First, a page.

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Physical Therapy

Authorship Policy

This policy outlines the Physical Therapy Department guidelines for authorship of disseminated scholarship on which faculty and/or students collaborated in the following key areas: 

  • Conception and design of the research 
  • Acquisition, analysis, and interpretation of the data 
  • Writing the manuscript and/or critically revising important content 
  • Approval of the version of the paper to be published 
  • Agreement to be accountable and to able to defend the content and validity of all parts of the scholarly project 

Each author must make an important contribution to many of the above key areas. An important contribution is one that supports the project at the level required for the successful completion of the manuscript for publication. Without this substantial contribution the project could not have been drafted and submitted for peer review and potential publication (AMA Manual of Style, page 89-90).

Definition of Authorship

The Physical Therapy Department describes authorship as being professionally accountable for the content and conclusions of disseminated scholarly work. All individuals designated as authors must make substantial contributions to key areas of the research process. These important contributions occur in collaboration with other faculty members and students.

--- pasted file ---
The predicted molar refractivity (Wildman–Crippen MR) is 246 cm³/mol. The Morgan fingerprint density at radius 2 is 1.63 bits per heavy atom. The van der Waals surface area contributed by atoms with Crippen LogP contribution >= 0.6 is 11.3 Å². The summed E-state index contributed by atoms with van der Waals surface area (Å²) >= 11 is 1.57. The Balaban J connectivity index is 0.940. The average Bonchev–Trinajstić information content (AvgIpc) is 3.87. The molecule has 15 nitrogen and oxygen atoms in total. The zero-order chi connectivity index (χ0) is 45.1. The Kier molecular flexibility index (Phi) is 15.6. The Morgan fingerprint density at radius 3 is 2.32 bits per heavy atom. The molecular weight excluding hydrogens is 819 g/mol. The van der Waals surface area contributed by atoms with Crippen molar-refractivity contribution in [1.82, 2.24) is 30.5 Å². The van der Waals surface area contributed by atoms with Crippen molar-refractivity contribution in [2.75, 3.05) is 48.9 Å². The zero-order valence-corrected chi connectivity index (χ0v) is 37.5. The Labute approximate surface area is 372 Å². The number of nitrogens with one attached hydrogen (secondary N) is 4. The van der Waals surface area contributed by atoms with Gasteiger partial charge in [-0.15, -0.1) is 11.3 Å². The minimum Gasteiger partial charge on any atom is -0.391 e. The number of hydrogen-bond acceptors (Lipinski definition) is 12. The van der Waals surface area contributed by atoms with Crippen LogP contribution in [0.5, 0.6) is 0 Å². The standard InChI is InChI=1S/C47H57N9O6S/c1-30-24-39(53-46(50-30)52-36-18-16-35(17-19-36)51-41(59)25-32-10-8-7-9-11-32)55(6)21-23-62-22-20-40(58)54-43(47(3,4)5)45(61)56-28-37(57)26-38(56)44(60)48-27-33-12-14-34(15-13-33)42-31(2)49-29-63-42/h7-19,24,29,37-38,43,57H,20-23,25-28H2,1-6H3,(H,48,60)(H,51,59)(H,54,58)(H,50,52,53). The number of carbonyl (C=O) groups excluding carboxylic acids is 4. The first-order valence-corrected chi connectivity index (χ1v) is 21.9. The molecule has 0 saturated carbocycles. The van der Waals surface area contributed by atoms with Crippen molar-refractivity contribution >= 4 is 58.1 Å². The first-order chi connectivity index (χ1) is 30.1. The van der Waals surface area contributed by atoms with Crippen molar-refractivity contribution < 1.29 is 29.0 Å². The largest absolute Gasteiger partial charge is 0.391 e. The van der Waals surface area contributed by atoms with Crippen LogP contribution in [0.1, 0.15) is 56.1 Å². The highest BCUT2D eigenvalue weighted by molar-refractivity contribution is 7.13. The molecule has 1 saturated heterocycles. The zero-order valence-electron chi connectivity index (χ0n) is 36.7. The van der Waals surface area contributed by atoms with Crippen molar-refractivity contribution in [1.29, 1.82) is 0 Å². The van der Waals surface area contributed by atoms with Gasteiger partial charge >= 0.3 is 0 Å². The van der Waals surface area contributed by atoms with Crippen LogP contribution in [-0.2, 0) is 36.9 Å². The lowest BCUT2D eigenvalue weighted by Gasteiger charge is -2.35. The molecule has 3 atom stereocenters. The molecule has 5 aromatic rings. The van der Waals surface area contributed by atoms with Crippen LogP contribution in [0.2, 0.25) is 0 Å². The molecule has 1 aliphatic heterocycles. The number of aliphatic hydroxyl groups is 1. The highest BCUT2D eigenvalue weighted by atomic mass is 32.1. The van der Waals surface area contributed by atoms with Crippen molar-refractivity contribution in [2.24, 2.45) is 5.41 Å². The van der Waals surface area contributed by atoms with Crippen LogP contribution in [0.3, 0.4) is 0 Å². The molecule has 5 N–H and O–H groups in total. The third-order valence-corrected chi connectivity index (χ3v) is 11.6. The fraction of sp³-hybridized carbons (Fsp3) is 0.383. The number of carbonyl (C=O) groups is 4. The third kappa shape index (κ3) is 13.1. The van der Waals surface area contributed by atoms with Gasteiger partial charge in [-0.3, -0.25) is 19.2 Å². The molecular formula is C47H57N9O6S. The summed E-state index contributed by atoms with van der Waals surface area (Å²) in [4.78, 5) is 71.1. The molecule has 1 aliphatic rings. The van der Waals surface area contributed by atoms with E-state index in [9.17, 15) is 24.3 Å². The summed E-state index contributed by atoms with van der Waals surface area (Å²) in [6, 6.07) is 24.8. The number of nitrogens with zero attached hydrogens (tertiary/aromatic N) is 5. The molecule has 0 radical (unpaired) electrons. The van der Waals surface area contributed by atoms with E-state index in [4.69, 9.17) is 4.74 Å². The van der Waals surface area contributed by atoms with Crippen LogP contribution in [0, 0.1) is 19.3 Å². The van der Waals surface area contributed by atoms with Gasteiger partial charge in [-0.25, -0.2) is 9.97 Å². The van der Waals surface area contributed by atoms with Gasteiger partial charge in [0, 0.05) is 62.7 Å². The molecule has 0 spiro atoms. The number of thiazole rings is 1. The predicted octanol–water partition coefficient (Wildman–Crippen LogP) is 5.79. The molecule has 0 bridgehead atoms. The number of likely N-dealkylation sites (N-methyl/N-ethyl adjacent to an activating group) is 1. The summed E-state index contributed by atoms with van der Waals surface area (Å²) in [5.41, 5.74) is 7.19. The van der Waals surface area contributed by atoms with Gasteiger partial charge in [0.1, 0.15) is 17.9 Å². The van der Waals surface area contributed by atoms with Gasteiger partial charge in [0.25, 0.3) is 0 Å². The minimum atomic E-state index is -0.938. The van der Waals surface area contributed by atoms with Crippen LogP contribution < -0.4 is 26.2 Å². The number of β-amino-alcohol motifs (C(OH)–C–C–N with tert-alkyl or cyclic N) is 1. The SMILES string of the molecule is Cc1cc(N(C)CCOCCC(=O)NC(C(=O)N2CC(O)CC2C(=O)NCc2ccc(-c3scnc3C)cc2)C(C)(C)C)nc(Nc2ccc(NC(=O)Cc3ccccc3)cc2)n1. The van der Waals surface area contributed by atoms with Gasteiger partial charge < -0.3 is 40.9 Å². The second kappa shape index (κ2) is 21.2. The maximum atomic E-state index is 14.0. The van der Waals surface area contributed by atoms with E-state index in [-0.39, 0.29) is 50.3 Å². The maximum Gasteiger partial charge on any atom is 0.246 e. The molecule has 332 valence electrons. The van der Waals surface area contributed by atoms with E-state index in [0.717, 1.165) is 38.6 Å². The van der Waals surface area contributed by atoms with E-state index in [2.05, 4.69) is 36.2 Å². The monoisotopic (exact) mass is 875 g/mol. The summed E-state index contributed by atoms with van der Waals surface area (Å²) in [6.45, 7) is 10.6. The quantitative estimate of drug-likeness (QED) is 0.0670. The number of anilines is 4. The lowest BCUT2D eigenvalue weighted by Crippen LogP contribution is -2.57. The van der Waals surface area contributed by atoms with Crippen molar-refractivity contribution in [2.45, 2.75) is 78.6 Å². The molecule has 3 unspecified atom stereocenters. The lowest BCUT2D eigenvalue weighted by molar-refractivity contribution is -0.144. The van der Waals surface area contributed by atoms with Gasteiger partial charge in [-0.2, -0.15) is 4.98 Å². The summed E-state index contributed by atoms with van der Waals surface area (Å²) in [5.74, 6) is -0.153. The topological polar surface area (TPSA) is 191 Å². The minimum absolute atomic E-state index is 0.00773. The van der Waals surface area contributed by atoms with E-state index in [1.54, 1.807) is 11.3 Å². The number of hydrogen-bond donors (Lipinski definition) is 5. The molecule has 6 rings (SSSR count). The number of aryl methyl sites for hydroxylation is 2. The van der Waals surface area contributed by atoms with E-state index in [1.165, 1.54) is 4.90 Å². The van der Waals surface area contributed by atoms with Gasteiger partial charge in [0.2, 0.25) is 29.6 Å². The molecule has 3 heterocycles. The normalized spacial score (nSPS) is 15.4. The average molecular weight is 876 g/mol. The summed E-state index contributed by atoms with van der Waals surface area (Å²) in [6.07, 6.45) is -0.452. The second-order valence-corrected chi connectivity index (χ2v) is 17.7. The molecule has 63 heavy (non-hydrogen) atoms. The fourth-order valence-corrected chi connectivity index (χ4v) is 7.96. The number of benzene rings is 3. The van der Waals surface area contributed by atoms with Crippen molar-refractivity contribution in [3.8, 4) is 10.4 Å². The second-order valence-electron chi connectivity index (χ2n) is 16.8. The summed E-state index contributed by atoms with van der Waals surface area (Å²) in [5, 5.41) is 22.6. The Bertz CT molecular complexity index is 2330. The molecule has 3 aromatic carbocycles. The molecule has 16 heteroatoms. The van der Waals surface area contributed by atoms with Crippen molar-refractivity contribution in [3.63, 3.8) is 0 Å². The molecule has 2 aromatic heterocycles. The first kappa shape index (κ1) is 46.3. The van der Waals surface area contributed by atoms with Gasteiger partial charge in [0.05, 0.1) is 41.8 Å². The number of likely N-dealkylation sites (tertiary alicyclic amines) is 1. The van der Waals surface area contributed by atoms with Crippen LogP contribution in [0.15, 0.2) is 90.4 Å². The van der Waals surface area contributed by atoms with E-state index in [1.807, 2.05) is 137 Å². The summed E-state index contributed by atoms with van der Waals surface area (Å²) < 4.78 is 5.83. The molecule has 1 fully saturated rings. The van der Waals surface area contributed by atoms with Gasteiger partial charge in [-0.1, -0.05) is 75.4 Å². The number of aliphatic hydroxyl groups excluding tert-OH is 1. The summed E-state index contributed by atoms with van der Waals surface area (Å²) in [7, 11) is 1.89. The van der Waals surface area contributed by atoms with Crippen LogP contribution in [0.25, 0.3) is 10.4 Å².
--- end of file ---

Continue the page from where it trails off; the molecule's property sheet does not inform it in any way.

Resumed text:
Order of Authorship

Generally, authors who have made the most substantial contribution to the research project are listed first. Accordingly, authors should collaboratively decide on the order of authorship based on their contributions to each of the key areas above, which includes ongoing communication with the editors of the journal selected for dissemination. Typically, first authors organize the original manuscript submission and the revisions and responses to the editors' queries and edits from the contributing authors. In addition, the first author assumes primary responsibility of communicating directly with the editor throughout the publication process. 

Physical therapy students are rarely considered first author because they typically work with faculty members on the faculty member's "line" of research. Due to this, the core faculty member meets most of the key criteria for first author of the publications, (e.g., conception and design of the project). Although it may be possible for students to assume the role of first author, meeting the essential key criteria would be challenging and a rare occurrence.